ASH Regan has congratulated Humza Yousaf on his victory over her in the SNP leadership contest.

Regan was only able to attract 11.1% of the vote in the first round and was then eliminated from the contest, with her second preferences votes redistributed.

She described the contest as "lively" and said she would back Yousaf as leader of the party.

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The former communtiy safety minister also encouraged members to unite and get behind "Team SNP".

She tweeted: "Congratulations to new @theSNP Leader, @HumzaYousaf.

"It was a lively contest, I wish him well and I back him as he leads our party - and I would encourage everyone to get behind Team SNP."

Her team added in a statement: "Although Ash has been critical of Humza as the continuity candidate during the leadership race, she acknowledges the need for the party to unite under his leadership to address the pressing issues facing Scotland.

"In light of the challenges the SNP faces, Ash Regan calls on party members to rally behind Humza Yousaf while remaining steadfast in ensuring the best of the SNP becomes the only continuity. She emphasises the importance of integrity becoming a central focus of the new leader's agenda, enabling the party to move forward in a stronger and more united manner.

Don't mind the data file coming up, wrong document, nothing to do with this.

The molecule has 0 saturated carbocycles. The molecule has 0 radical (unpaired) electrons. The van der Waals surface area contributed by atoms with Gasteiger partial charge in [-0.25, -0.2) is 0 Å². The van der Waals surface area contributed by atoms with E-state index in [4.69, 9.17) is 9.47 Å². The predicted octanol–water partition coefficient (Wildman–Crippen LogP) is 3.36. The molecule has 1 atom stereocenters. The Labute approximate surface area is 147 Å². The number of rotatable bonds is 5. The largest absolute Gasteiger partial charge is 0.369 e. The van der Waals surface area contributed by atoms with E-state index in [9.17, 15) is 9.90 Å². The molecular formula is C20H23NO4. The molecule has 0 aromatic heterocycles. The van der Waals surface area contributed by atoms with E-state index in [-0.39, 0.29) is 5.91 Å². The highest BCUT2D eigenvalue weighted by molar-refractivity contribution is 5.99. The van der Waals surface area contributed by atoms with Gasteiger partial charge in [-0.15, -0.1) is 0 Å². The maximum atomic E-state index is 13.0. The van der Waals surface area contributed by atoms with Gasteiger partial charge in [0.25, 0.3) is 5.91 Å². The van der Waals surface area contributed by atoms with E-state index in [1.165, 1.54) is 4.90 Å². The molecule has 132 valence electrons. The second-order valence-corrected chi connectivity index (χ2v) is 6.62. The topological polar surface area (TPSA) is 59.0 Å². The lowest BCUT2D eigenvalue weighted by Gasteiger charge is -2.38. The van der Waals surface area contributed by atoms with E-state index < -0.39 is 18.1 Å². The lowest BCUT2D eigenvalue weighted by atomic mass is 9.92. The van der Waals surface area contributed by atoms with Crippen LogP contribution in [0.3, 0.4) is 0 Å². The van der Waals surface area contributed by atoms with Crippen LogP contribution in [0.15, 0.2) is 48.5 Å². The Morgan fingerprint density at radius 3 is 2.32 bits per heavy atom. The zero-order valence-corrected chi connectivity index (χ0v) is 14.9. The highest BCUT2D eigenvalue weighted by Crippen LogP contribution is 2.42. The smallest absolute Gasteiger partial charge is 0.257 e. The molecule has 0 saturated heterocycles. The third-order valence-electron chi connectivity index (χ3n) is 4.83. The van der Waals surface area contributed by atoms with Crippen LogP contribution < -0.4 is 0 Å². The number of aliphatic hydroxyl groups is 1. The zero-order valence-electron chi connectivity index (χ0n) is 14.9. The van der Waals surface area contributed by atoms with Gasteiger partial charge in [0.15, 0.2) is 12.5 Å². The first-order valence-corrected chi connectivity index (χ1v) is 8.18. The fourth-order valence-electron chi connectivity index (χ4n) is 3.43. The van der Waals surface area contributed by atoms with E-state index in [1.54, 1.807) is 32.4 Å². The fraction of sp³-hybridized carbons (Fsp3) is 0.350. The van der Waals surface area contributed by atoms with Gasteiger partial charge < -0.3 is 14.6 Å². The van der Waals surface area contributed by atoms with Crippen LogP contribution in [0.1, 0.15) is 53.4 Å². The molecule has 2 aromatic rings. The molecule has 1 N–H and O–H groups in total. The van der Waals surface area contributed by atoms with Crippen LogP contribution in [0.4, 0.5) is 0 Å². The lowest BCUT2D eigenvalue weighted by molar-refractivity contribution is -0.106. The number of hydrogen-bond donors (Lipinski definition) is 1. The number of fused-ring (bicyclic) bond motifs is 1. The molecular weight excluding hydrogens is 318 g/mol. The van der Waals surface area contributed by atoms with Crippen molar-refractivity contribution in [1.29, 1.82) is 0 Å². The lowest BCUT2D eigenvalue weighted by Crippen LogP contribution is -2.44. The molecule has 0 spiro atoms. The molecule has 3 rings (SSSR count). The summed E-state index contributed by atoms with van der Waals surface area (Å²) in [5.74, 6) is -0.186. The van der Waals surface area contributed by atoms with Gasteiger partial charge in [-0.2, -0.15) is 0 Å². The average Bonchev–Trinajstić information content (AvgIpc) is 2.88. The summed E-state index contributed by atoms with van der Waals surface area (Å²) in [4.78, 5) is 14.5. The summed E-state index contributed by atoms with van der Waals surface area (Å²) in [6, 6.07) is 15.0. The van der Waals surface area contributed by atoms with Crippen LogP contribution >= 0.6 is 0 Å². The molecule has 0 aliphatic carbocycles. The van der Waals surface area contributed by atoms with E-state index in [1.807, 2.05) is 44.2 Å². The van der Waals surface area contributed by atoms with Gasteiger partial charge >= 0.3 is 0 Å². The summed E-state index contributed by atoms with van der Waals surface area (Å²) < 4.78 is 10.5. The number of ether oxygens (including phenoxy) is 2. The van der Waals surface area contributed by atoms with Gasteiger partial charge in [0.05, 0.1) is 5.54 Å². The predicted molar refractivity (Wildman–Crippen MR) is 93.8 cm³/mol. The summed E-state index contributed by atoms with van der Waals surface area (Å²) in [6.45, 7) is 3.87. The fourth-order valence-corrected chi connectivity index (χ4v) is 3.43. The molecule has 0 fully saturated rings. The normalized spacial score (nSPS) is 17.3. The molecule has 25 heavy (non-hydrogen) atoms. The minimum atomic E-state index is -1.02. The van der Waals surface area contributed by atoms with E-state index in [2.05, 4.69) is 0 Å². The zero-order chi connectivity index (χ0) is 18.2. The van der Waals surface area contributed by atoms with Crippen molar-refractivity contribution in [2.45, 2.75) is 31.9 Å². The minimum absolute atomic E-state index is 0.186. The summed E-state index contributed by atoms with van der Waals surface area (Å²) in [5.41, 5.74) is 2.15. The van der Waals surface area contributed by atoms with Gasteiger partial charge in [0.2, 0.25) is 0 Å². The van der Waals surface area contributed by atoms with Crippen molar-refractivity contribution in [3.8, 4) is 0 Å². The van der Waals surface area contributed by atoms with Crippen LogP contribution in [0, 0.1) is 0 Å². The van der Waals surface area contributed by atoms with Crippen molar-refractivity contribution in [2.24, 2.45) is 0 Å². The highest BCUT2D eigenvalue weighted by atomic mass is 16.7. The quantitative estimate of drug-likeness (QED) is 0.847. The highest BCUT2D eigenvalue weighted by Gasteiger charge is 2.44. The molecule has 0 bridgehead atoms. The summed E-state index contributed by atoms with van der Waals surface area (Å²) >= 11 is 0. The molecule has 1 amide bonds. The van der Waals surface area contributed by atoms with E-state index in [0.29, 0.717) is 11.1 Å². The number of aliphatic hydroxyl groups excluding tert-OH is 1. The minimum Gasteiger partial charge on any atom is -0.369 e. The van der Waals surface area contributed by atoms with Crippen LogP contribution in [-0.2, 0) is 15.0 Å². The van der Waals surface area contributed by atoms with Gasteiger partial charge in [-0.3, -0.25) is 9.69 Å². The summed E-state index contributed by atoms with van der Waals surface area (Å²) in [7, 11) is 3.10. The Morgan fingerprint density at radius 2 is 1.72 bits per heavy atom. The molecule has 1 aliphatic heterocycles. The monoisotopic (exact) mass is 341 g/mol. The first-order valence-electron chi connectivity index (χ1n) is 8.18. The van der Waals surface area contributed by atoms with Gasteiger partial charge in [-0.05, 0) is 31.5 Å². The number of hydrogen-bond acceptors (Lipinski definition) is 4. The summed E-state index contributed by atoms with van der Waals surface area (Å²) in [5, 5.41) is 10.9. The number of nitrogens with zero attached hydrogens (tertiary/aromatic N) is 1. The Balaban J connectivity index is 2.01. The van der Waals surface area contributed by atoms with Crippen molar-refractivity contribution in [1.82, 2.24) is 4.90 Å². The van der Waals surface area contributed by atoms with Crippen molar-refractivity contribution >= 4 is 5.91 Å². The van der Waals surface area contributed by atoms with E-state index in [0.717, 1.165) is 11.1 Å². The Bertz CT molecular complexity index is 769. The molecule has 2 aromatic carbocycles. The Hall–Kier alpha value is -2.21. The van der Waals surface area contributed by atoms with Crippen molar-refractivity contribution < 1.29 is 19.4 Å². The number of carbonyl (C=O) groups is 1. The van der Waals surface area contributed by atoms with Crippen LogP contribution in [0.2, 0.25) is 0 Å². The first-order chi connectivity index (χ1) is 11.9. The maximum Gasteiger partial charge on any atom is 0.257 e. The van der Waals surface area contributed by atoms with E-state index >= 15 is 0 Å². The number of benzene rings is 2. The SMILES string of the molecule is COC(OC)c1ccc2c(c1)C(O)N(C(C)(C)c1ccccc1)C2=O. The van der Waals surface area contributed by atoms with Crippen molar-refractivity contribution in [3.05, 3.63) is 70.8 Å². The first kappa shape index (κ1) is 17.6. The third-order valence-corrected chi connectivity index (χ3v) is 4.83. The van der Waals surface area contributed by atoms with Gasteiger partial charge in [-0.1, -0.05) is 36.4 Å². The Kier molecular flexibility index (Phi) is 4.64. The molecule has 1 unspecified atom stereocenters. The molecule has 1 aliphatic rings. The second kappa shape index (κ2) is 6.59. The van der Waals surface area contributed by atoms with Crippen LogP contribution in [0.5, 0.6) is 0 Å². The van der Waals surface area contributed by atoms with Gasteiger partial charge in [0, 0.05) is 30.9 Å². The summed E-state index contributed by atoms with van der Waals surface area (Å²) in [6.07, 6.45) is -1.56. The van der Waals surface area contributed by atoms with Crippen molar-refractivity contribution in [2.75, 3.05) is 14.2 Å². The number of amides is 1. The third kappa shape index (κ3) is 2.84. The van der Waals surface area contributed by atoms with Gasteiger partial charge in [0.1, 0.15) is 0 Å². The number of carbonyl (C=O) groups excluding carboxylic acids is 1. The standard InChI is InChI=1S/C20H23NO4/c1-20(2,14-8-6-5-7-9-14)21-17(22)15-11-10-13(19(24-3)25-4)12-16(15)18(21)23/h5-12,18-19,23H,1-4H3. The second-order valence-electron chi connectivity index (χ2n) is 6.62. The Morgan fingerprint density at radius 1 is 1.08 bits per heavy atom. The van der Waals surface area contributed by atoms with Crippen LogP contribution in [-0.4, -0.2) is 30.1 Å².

"Ash Regan believes that while unity is essential, the party must also engage in open and honest discussions about its policies and future direction. She urges Humza Yousaf to create an inclusive environment where all party members voices are heard and valued, fostering a culture of transparency and accountability.

"As the SNP progresses under Humza Yousaf's leadership, Ash Regan and her team remain committed to supporting the party in advancing the cause of Scottish independence and addressing the crucial issues of the NHS crisis, cost of living, and promoting social justice in Scotland.

"Ash Regan is confident that with unity, steadfastness, and a focus on integrity, the SNP can overcome its challenges and achieve its founding mission of independence for Scotland."

Regan resigned from her role as a minister at the end of last year as she expressed opposition to the Government's Gender Recognition Reform Bill. 

During the contest, she promised to "bring back unity" and said that a pro-independence majority at any election in Scotland should be enough to trigger negotiations to leave the UK.

She also vowed to bring together pro-independence parties and organisations to discuss the way forward for the movement in a constitutional convention.